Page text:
As a third priority, the Commission aims to promote a data-driven financial sector for the benefit of EU consumers and firms, including the further development of Open Finance and the use of AI in the financial sector.

Its fourth policy pillar should enhance the digital operational resilience of the EU financial system, reinforcing the ability of financial entities to build and maintain its operational integrity and the full range of operational capabilities, related to any digital and data technology-dependent component.

Not covered as part of the DFS consultation earlier this year, but relevant for fintech developments are a new approach to fighting money laundering and the green financing strategy, which are also part of the new work program. Also, a specific consultation on a new Retail Payments Strategy has been launched specifically aimed at both strengthening Europe’s influence and consolidating its economic autonomy.

Concrete regulatory and non-regulatory initiatives are to be expected in the coming months, even as early as September. One of the first initiatives to be launched will be a regulatory proposal on Markets in crypto-assets (MiCA), which will cover both crypto-assets already in the scope of MiFID II and a framework for global stable coins. An EU framework for crypto-assets. This will bring much needed legal and regulatory clarity for this innovative market to develop further.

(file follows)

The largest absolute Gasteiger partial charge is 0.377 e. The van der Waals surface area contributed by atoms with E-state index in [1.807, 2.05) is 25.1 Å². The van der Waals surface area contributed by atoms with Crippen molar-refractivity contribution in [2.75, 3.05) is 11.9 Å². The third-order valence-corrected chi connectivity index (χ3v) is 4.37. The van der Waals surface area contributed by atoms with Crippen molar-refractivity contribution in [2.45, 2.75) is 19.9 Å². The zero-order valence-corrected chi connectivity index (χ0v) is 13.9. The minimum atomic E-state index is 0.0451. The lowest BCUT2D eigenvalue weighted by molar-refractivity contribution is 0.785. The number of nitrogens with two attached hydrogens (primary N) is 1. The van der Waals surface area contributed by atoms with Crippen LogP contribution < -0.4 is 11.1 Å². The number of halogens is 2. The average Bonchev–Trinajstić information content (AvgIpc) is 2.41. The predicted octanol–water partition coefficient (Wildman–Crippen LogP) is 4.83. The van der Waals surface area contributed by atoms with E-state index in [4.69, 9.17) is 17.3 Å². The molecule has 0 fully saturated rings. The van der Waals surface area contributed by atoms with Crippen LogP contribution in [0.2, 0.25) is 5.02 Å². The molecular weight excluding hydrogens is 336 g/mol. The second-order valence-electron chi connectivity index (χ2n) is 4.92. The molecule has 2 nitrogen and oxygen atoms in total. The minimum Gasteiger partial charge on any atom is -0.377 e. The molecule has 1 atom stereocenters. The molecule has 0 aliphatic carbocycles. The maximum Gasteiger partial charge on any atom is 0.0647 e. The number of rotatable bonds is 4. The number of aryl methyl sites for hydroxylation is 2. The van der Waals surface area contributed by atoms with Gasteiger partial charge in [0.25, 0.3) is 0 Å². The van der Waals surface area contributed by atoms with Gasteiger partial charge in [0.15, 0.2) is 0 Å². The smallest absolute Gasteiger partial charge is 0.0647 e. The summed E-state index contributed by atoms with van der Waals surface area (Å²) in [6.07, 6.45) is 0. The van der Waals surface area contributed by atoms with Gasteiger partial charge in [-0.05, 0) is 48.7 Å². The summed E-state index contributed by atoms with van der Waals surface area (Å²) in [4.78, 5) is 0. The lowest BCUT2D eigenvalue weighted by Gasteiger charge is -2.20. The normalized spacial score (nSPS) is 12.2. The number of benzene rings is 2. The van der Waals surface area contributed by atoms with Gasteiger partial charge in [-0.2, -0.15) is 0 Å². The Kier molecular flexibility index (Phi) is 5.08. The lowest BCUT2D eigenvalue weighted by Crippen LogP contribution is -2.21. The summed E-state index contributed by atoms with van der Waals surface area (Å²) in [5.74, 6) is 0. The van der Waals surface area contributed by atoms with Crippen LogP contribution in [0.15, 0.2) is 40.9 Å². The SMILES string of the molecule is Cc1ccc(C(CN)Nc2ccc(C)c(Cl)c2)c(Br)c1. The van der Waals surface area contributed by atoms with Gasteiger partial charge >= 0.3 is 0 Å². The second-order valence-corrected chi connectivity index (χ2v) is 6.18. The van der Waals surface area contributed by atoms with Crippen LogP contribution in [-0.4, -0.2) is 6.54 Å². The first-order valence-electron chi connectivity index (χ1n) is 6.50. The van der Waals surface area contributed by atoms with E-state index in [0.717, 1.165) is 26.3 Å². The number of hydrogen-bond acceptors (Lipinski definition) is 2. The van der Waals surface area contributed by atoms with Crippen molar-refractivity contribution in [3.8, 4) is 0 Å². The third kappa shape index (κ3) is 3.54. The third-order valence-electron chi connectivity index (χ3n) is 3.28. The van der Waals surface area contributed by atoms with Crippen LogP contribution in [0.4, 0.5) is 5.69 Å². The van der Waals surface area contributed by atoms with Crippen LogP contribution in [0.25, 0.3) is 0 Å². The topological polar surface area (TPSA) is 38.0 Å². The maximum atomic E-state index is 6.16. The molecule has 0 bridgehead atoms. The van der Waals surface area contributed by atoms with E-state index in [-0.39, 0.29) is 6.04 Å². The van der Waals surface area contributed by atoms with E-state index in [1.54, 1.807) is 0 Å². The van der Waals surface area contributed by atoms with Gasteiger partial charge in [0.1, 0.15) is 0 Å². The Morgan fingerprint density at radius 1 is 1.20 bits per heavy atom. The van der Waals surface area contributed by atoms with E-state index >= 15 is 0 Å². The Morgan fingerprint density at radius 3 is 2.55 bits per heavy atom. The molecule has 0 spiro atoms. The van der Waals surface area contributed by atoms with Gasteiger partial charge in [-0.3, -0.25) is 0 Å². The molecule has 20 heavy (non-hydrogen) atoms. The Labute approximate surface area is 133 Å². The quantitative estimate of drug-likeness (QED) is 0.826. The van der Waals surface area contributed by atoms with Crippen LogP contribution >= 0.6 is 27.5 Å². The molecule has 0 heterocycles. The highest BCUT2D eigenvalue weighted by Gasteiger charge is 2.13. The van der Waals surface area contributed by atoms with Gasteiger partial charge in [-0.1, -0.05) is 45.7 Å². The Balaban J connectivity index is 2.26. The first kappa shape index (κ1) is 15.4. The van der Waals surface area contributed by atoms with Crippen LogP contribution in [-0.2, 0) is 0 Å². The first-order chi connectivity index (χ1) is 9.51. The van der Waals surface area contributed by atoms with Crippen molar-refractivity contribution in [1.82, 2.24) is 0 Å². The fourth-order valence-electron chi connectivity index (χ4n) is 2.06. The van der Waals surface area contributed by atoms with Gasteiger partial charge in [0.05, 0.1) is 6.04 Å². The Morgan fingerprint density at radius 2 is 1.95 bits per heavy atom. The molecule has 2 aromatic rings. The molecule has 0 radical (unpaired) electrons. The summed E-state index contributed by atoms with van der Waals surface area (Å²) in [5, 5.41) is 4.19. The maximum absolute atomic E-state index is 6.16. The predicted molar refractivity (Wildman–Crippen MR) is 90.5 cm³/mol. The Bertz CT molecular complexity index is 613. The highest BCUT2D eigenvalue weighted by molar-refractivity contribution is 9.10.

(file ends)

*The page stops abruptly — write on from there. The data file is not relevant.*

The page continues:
Setting the right preconditions for digital finance policy

As Dutch Banking Association we believe that these new initiatives will create the foundation for further fintech developments. New market entrants play a crucial role in building a more innovative financial sector alongside and together with incumbent players. However, as digital transformation is also blurring the boundaries between sectors and within financial service,s there is a need to reassess the current regulatory framework. Therefore the Commission should create a European level playing field for all actors in financial services. Both for new entrants, incumbents as well as BigTech.

To stimulate innovation and facilitate technology uptake in the financial sector new initiatives by the Commission should also be technology-neutral in its approach, thus creating the right preconditions for innovation in a strongly regulated industry.

To fully reap the benefits of innovation regulatory and supervisory requirements should apply evenly and consistently across financial services: same services, same risk, same rules, same supervision. Not only should all competitors be able to compete on equal footing. In the end, it is the consumers who should always benefit from the same standard of protection when accessing the same products and services, regardless of who is providing the service and from where it is offered.


For more information on regulatory developments please feel free to contact us.

1 https://ec.europa. eu/info/consultations/finance-2020-digital-finance-strategy_en